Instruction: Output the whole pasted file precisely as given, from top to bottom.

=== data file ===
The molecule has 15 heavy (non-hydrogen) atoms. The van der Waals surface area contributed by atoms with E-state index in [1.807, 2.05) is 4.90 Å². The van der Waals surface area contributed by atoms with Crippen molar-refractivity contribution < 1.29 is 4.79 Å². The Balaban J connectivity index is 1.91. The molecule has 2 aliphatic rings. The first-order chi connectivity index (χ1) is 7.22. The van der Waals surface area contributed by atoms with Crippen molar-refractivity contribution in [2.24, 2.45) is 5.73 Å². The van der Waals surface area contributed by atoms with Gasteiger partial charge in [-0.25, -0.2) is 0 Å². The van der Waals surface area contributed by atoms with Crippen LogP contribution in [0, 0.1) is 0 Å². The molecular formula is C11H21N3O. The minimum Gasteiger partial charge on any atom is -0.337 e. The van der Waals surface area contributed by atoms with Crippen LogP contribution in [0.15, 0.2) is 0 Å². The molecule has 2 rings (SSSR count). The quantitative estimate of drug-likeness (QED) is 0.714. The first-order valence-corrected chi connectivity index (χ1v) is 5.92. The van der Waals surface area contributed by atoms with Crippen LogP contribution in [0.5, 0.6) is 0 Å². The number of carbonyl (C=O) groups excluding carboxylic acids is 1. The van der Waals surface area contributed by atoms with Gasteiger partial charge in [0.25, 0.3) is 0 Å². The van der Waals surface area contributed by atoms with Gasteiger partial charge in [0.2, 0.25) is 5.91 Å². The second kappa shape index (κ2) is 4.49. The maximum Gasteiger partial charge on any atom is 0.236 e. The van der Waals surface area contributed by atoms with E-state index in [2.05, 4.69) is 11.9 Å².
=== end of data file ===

The molecule has 15 heavy (non-hydrogen) atoms. The van der Waals surface area contributed by atoms with E-state index in [1.807, 2.05) is 4.90 Å². The van der Waals surface area contributed by atoms with Crippen molar-refractivity contribution < 1.29 is 4.79 Å². The Balaban J connectivity index is 1.91. The molecule has 2 aliphatic rings. The first-order chi connectivity index (χ1) is 7.22. The van der Waals surface area contributed by atoms with Crippen molar-refractivity contribution in [2.24, 2.45) is 5.73 Å². The van der Waals surface area contributed by atoms with Gasteiger partial charge in [-0.25, -0.2) is 0 Å². The van der Waals surface area contributed by atoms with Crippen LogP contribution in [0, 0.1) is 0 Å². The molecular formula is C11H21N3O. The minimum Gasteiger partial charge on any atom is -0.337 e. The van der Waals surface area contributed by atoms with Crippen LogP contribution in [0.15, 0.2) is 0 Å². The molecule has 2 rings (SSSR count). The quantitative estimate of drug-likeness (QED) is 0.714. The first-order valence-corrected chi connectivity index (χ1v) is 5.92. The van der Waals surface area contributed by atoms with Crippen LogP contribution in [0.5, 0.6) is 0 Å². The number of carbonyl (C=O) groups excluding carboxylic acids is 1. The van der Waals surface area contributed by atoms with Gasteiger partial charge in [0.25, 0.3) is 0 Å². The van der Waals surface area contributed by atoms with Gasteiger partial charge in [0.2, 0.25) is 5.91 Å². The second kappa shape index (κ2) is 4.49. The maximum Gasteiger partial charge on any atom is 0.236 e. The van der Waals surface area contributed by atoms with E-state index in [2.05, 4.69) is 11.9 Å².